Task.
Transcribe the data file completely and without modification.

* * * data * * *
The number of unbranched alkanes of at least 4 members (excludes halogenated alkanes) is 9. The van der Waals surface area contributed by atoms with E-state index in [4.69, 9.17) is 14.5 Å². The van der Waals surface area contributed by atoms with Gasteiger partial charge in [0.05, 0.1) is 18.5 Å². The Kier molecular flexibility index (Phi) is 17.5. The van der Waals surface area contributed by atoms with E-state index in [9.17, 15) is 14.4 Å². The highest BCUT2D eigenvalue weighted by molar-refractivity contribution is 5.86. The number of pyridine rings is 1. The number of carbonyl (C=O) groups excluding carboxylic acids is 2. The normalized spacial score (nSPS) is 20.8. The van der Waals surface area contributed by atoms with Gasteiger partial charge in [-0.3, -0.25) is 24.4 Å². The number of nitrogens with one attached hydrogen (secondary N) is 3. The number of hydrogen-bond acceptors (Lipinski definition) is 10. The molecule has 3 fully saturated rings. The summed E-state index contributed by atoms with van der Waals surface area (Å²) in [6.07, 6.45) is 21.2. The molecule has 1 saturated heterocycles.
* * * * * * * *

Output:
The number of unbranched alkanes of at least 4 members (excludes halogenated alkanes) is 9. The van der Waals surface area contributed by atoms with E-state index in [4.69, 9.17) is 14.5 Å². The van der Waals surface area contributed by atoms with Gasteiger partial charge in [0.05, 0.1) is 18.5 Å². The Kier molecular flexibility index (Phi) is 17.5. The van der Waals surface area contributed by atoms with E-state index in [9.17, 15) is 14.4 Å². The highest BCUT2D eigenvalue weighted by molar-refractivity contribution is 5.86. The number of pyridine rings is 1. The number of carbonyl (C=O) groups excluding carboxylic acids is 2. The normalized spacial score (nSPS) is 20.8. The van der Waals surface area contributed by atoms with Gasteiger partial charge in [-0.3, -0.25) is 24.4 Å². The number of nitrogens with one attached hydrogen (secondary N) is 3. The number of hydrogen-bond acceptors (Lipinski definition) is 10. The molecule has 3 fully saturated rings. The summed E-state index contributed by atoms with van der Waals surface area (Å²) in [6.07, 6.45) is 21.2. The molecule has 1 saturated heterocycles.